The Ten-Win Tightrope

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This week was a testy one, thanks to Jason from Arlington. Jason’s Monday night Hokie Hotline call sparked a circle-the-wagons response from Frank Beamer, and before you knew it, Virginia Tech’s legendary coach had fallen into a verbal skirmish with the fan base. It’s too early and too melodramatic to say that battle lines have been drawn — and too tasteless, on this anniversary of 9/11 — but you have to admit that what happened this week was almost unprecedented.

The debate has already grown tired. The detractors of Virginia Tech’s offense point to rankings of 99th (2006) and 100th (2007) in total yards, a slow start of 100th this season, and scoring offenses from the last two years that rank 13th and 15th in Frank Beamer’s 21-year Virginia Tech tenure. Tech’s per-game scoring has reached its lowest two-year point since 1991-92, a comparison to a two-year span that is well outside the glory years of Virginia Tech football, maybe not chronologically, but definitely in terms of results.

Not to mention that woeful offensive performance has been a common thread in many of Virginia Tech’s 11 losses in the last four seasons.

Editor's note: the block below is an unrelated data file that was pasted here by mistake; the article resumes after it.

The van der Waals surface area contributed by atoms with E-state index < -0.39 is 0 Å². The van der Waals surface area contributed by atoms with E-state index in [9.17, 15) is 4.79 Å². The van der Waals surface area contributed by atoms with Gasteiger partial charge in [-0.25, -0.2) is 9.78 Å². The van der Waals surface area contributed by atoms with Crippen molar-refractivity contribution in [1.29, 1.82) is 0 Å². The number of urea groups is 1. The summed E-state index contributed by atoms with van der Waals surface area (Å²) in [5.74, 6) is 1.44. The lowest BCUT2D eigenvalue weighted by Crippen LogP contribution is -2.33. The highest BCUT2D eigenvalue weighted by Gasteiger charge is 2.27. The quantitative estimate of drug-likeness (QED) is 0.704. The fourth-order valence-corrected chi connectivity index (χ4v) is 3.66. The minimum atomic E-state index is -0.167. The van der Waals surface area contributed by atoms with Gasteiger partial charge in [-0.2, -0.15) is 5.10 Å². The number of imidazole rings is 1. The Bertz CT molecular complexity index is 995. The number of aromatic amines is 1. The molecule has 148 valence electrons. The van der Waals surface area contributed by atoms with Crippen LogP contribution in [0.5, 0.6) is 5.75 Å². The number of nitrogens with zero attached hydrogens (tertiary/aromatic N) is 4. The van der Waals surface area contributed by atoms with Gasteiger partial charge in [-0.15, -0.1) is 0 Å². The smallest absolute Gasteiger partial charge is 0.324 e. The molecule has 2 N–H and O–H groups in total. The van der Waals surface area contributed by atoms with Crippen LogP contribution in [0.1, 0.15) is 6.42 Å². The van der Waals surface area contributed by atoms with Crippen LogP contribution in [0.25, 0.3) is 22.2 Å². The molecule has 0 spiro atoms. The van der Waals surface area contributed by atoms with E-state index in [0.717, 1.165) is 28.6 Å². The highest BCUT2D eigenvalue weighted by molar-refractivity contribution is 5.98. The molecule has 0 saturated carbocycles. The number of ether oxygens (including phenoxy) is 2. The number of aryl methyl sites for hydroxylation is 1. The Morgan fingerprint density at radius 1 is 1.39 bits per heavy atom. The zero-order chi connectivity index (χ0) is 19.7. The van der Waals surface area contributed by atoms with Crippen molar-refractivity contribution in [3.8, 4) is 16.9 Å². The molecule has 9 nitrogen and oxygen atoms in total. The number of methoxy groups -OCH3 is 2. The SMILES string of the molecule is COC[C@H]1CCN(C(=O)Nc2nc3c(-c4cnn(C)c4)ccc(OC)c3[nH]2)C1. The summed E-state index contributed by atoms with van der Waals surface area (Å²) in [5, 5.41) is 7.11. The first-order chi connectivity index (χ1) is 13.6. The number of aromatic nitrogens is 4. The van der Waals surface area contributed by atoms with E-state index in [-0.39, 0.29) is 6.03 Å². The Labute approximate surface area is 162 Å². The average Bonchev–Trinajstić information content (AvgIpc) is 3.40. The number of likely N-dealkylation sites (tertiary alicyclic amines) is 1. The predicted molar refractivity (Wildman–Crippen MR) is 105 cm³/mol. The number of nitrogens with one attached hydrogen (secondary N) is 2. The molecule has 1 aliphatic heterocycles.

The response from Beamer has been to point to Virginia Tech’s two ACC championships in the last four years and the Hokies’ record as the only team other than USC West to win ten regular season games the last four years. Beamer also points to Virginia Tech’s 15-season bowl streak.

Both sides have their arguments, darn good ones, but one side is standing on shaky ground. What happens when the ten-win seasons stop, and what happens — God forbid — if the bowl streak ends, after all this time?

This is the ledge Frank Beamer has stepped onto, the tightrope he is now walking. He rightfully defends his offensive coaches and philosophy in terms of the overall accomplishments of his program, but if those results take a turn for the worse, he leaves himself open to his critics.

Why should he even have critics? Because fans, in much the same way that alcoholics and drug addicts build up tolerances to their addiction of choice, build up tolerances to winning. Winning is great, but to continue that high, to really feel that rush, you need to win more and more, at higher and higher levels.